Hitachi aims for 10-year lithium-ion battery life

The company has created a prototype of a rechargeable lithium-ion battery that could double the life of modern batteries
Written by Matthew Broersma, Contributor

Hitachi has created a prototype of a rechargeable lithium-ion battery cell with tweaks that promise to double the working life of the battery to more than 10 years.

Lithium-ion (Li-ion) batteries are found in consumer electronics such as mobile phones and laptops, but Hitachi said the new technology will be aimed first at industrial batteries for electric vehicles and wind farms.

Although Li-ion batteries have around four times the power density as lead-acid cells, their relatively high cost and less than five-year service life has made them unattractive for larger tasks and fixed installations where lead-acid batteries can go 10 years before replacement.

The company said on Monday it had developed a new composite oxide material — a lithium-manganese spinel (LiMn204) — for the battery's cathode, which improves its resistance to attack by acids in the electrolyte, a major lifetime determinant. It also reduced the build up of crystal deposits within the electrolyte, something that also shortens a battery's life.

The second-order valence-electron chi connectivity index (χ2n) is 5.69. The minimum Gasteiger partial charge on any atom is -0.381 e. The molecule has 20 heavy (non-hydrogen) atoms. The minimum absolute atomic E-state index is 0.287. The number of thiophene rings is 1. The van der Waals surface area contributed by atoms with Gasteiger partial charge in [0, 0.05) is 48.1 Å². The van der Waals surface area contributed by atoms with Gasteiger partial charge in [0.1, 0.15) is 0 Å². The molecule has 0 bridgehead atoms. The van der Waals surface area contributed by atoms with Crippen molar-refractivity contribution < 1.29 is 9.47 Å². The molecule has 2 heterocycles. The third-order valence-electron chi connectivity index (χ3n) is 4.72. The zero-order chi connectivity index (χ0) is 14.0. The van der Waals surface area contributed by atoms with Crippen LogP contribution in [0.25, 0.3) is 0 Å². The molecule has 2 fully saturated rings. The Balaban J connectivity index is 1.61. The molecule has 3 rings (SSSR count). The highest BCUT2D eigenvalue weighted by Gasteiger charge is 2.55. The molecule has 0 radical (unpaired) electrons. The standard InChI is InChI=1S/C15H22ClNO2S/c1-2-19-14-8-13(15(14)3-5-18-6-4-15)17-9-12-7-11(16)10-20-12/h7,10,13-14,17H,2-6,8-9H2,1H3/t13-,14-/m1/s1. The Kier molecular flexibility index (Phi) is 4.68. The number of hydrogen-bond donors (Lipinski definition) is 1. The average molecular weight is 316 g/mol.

Although the company has not provided full details of these changes, it has said that the cathode is mostly composed of manganese instead of the more commonly used cobalt: manganese is far more easily obtainable but so far has not been suitable for this battery chemistry.

The battery was prototyped with Shin-Kobe Electric Machinery Co Ltd and was produced in association with the Japanese government's New Energy and Industrial Technology Development Organisation, set up to spur power research. Hitachi did not specify when the battery would enter production.

Hitachi, which reported its fourth annual loss for the financial year ended 31 March, has said it will concentrate on ecological businesses including batteries for electric vehicles as part of its plan to return to profitability.

Last year, researchers at the Graz University of Technology in Austria said they had developed a silicon gel that could make Li-ion batteries 10 times more efficient.

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